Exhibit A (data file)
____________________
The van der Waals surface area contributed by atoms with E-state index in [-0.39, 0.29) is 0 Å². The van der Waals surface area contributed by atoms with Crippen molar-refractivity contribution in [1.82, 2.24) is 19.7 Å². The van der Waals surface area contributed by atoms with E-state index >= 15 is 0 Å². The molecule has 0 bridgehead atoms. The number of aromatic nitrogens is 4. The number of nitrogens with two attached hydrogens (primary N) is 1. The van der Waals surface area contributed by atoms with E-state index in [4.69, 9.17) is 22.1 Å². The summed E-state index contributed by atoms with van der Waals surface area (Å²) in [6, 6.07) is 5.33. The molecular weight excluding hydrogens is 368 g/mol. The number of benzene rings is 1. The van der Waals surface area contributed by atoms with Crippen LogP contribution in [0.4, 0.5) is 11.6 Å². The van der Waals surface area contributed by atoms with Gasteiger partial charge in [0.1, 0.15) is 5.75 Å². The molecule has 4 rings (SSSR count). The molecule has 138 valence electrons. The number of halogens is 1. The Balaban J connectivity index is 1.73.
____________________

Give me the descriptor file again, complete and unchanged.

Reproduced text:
The van der Waals surface area contributed by atoms with E-state index in [-0.39, 0.29) is 0 Å². The van der Waals surface area contributed by atoms with Crippen molar-refractivity contribution in [1.82, 2.24) is 19.7 Å². The van der Waals surface area contributed by atoms with E-state index >= 15 is 0 Å². The molecule has 0 bridgehead atoms. The number of aromatic nitrogens is 4. The number of nitrogens with two attached hydrogens (primary N) is 1. The van der Waals surface area contributed by atoms with E-state index in [4.69, 9.17) is 22.1 Å². The summed E-state index contributed by atoms with van der Waals surface area (Å²) in [6, 6.07) is 5.33. The molecular weight excluding hydrogens is 368 g/mol. The number of benzene rings is 1. The van der Waals surface area contributed by atoms with Crippen LogP contribution in [0.4, 0.5) is 11.6 Å². The van der Waals surface area contributed by atoms with Gasteiger partial charge in [0.1, 0.15) is 5.75 Å². The molecule has 4 rings (SSSR count). The molecule has 138 valence electrons. The number of halogens is 1. The Balaban J connectivity index is 1.73.